Building innovation capacity in the public sector is essential to deal with the complex problems governments face. But how do we go beyond one-off trainings and really bring about new ways of working?
To give you a clearer idea of what this might look like, we’re sharing what we’ve learned through our learning programmes, R&D work and collaborations with the community of practice.
We think about innovation in government as a craft, made up of the principles, methods, functions and conditions that enable it to happen. And this means we should think of government innovators as craftsmen and women. Looked at this way, craftsmanship helps us develop the skills of public servants in a more rounded way, shifting what it means for learning about innovation.
Traditionally, the notion of craftsmanship doesn’t refer to public servants or policy makers.
Instead, we think of handmade work - things you can hold, use and experience - and the expertise and the years of practicing that it takes to be a master carpenter, violin maker, boat builder or chef. Henry Mintzberg described strategy making as an act of craftsmanship, and the same goes for policy making. Although not ‘physical’ in the same way, they also rely on a similar honed mastery we’d expect from an Antonio Stradivari violin.
Thinking about it in these terms provides us with a broader frame than looking at just skills or methods on their own, because craftsmanship goes beyond these. Traditional training approaches have typically focused on the methods and tools that are ‘teachable’ or those with more measurable learning outcomes like design thinking or data analytics. But these are just parts of the whole.
"In order to improve the public service in general, one-off workshops and training sessions won’t cut it."
In order to improve the public service in general, one-off workshops and training sessions won’t cut it. And given the speed of change and levels of complexity that governments are currently facing, we need a workforce that is learning, developing and honing their skills all the time. This is what craftsmanship is.
By framing learning around a craft, it changes how we look at capacity building and starts to create a much more holistic system of experiences, touchpoints, actors and support mechanisms that will make it happen.
The act of ‘making’
Whether it’s a violin or a policy, the act of “making” is key to craftsmanship. It refers to the way things are made or done, and as Richard Sennett points out in his book The Craftsmen, craftsmanship is about “the skill of making things well” and taking pride in doing a job well.
But craftsmanship is more than skills. It also involves the commitment to make things well, and the judgement to assess whether things are made well. These are rooted in a set of values and norms specific to a certain field or domain, and are driven by personal and collective aspirations to achieve mastery and advance a field.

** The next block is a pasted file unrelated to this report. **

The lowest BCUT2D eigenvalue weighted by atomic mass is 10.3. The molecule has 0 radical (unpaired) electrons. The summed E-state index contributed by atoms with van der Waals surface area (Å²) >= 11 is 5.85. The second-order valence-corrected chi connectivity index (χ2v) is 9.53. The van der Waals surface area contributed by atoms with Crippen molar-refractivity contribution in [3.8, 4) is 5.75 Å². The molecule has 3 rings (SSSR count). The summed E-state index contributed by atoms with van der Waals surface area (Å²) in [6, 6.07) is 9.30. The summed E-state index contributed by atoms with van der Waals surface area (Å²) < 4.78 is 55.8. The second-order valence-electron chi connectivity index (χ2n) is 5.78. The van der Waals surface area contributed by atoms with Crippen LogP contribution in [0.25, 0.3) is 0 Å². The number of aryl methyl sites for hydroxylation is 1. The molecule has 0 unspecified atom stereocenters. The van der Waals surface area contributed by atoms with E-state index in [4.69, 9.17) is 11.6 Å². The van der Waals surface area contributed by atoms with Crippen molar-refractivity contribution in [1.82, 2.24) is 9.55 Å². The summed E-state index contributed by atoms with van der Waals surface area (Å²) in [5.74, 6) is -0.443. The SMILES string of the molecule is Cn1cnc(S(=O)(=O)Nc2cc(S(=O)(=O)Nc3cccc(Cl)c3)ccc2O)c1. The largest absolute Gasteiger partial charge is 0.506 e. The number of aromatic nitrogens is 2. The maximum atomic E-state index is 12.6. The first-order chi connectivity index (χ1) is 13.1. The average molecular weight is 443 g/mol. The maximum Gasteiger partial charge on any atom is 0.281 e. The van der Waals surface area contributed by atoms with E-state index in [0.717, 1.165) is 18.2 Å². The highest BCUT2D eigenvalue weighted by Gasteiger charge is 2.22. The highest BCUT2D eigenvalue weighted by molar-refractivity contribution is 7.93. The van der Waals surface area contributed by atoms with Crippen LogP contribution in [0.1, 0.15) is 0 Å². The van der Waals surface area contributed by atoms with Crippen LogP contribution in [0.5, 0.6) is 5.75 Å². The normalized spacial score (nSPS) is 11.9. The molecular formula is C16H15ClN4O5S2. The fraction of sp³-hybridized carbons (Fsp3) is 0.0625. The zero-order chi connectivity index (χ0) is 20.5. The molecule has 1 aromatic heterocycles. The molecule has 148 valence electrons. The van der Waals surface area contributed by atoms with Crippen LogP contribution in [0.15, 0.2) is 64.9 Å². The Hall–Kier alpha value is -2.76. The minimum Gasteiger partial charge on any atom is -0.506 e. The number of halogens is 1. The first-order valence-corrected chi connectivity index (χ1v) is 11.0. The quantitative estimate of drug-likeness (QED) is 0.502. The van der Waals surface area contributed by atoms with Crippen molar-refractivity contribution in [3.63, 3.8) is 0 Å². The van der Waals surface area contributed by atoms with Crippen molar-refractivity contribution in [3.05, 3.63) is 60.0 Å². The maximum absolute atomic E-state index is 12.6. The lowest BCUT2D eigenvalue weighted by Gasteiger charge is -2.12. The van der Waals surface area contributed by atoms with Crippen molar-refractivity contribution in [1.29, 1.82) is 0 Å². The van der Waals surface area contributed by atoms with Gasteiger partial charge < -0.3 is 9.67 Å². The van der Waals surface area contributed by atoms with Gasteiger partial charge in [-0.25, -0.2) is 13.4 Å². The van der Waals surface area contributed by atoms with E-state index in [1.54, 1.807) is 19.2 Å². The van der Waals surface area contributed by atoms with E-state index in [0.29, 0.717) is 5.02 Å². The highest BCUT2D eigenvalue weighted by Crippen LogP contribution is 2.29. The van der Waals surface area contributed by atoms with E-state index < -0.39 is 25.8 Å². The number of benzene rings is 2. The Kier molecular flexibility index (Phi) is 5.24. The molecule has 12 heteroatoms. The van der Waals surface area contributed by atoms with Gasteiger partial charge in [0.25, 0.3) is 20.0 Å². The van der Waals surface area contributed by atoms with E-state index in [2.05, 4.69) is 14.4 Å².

The elements of craftsmanship
When we zoom out and look at craftsmanship as holistic system, we see more elements, which form together the ethos of a craft and the identity of a craftsman.
Outputs or products
At the heart of a craft is the product or output that is created. A violin, a chair or table, a policy paper on primary education, an app to promote healthier living, or a business strategy to sustain the future relevance of an organisation. All these can be outputs created by a craftsman.
Outputs are not the end in themselves; they are the means to achieve a certain outcome. A violin allows a musician to play a piece of music, bringing joy and delight to an audience in a theatre. Chairs and a table allow a family to have dinner together and build meaningful relationships. And a policy paper may stipulate a course of interventions that result in better educational outcomes for an entire country.
Materials or information
To create the products and bring about the desired outcomes, a craftsman works with specific materials that are transformed or shaped into something useful or valuable. These working materials may include a specific substance (e.g. wood), medium (e.g. digital), data, information or content (e.g. on specific domain knowledge or policy area).
These shape or modify the working materials. Tools may include a hammer to construct a chair, a programming language to create an app, post-it notes to shape ideas, Lego Serious Play to develop a strategy, worksheets or toolkits to support collaboration and set up partnerships, or visualisations to analyse data.
Tools are often linked to a specific craft, and craftsmen can adjust or adapt their tools to their own personal needs and preferences, they can think outside the toolbox.